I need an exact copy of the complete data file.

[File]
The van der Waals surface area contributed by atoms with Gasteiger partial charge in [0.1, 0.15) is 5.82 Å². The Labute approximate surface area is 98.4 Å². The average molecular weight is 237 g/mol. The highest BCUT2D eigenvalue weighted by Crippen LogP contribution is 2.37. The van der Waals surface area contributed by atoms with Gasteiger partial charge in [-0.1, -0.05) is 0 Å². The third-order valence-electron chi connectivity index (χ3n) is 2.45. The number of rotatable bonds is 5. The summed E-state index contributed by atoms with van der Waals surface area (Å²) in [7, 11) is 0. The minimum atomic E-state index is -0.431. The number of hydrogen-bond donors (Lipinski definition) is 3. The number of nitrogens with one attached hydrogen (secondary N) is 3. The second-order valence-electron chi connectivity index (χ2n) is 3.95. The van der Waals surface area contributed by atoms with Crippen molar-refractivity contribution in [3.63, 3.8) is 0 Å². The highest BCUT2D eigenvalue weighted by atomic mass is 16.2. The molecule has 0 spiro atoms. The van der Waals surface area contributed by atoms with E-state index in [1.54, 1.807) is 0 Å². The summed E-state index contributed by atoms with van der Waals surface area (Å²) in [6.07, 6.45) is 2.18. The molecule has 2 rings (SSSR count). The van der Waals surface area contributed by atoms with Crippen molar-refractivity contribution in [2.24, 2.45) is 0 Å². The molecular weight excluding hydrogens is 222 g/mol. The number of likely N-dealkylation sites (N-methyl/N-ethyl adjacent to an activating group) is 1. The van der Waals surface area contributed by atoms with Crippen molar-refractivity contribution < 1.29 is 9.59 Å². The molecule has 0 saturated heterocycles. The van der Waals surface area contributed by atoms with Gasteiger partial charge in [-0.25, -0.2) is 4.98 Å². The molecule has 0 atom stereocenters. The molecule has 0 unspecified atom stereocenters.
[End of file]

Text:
The van der Waals surface area contributed by atoms with Gasteiger partial charge in [0.1, 0.15) is 5.82 Å². The Labute approximate surface area is 98.4 Å². The average molecular weight is 237 g/mol. The highest BCUT2D eigenvalue weighted by Crippen LogP contribution is 2.37. The van der Waals surface area contributed by atoms with Gasteiger partial charge in [-0.1, -0.05) is 0 Å². The third-order valence-electron chi connectivity index (χ3n) is 2.45. The number of rotatable bonds is 5. The summed E-state index contributed by atoms with van der Waals surface area (Å²) in [7, 11) is 0. The minimum atomic E-state index is -0.431. The number of hydrogen-bond donors (Lipinski definition) is 3. The number of nitrogens with one attached hydrogen (secondary N) is 3. The second-order valence-electron chi connectivity index (χ2n) is 3.95. The van der Waals surface area contributed by atoms with Crippen molar-refractivity contribution in [3.63, 3.8) is 0 Å². The highest BCUT2D eigenvalue weighted by atomic mass is 16.2. The molecule has 0 spiro atoms. The van der Waals surface area contributed by atoms with E-state index in [1.54, 1.807) is 0 Å². The summed E-state index contributed by atoms with van der Waals surface area (Å²) in [6.07, 6.45) is 2.18. The molecule has 2 rings (SSSR count). The van der Waals surface area contributed by atoms with Crippen molar-refractivity contribution in [2.24, 2.45) is 0 Å². The molecular weight excluding hydrogens is 222 g/mol. The number of likely N-dealkylation sites (N-methyl/N-ethyl adjacent to an activating group) is 1. The van der Waals surface area contributed by atoms with Crippen molar-refractivity contribution < 1.29 is 9.59 Å². The molecule has 0 saturated heterocycles. The van der Waals surface area contributed by atoms with Gasteiger partial charge in [-0.25, -0.2) is 4.98 Å². The molecule has 0 atom stereocenters. The molecule has 0 unspecified atom stereocenters.